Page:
We are all by now familiar with J.K. Rowling‘s elaborate, hand-drawn outlines for the Harry Potter series, but what if all plots could be simplified further? Down to, let’s say, graphs? And not even an infinite number of graphs, but just six? The Paris Review considers the work of Matthew Jockers, a literature professor who studies “the relationship between sentiment and plot shape in fiction.”
Out this week: Made for Love by Alissa Nutting; The Reason You’re Alive by Matthew Quick; The Graybar Hotel by Curtis Dawkins; The Tower of the Antilles by Achy Obejas; Out in the Open by Jesús Carrasco; and Who Is Rich? by Matthew Klam. For more on these and other new titles, go read our most recent book preview.
When John Steinbeck wasn’t busy writing 600-page novels, he might have been a Cold War CIA spy. In 1952, Steinbeck approached the CIA and suggested he could do some spying on an upcoming European trip. “The pace and method of my junket together with my intention of talking with great numbers of people of all classes may offer peculiar advantages,” he wrote to an agent.
After roughly three years and an astounding 2,373 posts, Nick Moran is handing off his duties on the Curiosities blog. When we re-launched the site in 2009, we had the idea that a faster-paced mini-blog would add a lot to The Millions, giving readers fresh material to check out and give us a more “newsy” feel, but we weren’t able to really fully execute on that idea until Nick came along and took it over. First as an intern, and then later as our Social Media Editor, he created the Curiosities blog’s voice and hammered out a process that subsequent contributors have followed. He has brought a lot of readers to The Millions this way. Nick will, thankfully, be sticking around to continue to oversee our social media efforts, intern program and help with various projects and posts, including our Top Ten lists.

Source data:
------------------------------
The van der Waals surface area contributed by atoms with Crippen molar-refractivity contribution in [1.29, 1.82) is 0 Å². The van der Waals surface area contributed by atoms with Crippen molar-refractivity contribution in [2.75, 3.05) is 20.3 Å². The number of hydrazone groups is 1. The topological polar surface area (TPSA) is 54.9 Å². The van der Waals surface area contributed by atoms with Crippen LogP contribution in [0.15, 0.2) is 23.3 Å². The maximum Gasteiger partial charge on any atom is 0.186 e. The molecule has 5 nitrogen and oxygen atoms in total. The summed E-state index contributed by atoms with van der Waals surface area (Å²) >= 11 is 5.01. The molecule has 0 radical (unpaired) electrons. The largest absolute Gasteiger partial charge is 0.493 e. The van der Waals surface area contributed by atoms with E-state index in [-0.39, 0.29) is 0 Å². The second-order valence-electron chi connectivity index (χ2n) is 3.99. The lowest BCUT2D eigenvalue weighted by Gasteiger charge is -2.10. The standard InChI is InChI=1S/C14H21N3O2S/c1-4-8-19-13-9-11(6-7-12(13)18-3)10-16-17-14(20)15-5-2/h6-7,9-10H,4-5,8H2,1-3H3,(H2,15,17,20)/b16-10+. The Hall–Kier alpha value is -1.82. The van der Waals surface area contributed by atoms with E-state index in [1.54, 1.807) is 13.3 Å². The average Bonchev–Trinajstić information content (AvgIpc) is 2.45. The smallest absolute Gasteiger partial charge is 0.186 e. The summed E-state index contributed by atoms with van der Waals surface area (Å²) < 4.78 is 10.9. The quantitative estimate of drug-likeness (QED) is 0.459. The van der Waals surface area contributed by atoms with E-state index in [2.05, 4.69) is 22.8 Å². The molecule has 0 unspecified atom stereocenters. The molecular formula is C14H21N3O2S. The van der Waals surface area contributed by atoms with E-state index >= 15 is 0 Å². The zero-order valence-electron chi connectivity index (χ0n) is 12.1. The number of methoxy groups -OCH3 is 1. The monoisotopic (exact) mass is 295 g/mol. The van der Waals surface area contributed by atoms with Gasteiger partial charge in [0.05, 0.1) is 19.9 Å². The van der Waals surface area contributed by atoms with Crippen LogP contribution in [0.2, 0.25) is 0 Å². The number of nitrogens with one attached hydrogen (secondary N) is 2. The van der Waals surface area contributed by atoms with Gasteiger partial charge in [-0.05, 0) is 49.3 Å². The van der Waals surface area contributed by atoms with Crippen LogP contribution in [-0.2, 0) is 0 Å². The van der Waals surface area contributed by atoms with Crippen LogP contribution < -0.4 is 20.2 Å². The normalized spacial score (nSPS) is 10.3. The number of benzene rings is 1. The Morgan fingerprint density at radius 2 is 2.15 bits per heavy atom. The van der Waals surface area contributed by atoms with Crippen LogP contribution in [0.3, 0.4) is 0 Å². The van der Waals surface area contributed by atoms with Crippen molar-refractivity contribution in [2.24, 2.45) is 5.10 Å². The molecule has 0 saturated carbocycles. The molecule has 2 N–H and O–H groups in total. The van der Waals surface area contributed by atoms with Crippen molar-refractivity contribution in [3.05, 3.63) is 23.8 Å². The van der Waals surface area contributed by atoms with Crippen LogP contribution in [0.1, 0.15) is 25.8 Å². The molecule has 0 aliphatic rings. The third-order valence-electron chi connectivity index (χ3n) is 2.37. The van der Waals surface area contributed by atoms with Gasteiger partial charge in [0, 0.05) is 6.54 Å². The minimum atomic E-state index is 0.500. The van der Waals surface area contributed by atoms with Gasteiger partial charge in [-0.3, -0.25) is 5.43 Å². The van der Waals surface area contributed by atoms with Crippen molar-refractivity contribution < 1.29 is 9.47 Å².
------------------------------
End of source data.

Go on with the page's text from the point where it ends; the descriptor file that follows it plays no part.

“A ‘Complete Poems’ is a death certificate and memorial combined. After the Selected and the Collected, the Complete marks the poet’s official demise and at the same time erects a carven monument designed to outlast the ages.” At The Guardian John Banville reviews The Complete Poems of Philip Larkin which will be out on these shores in March.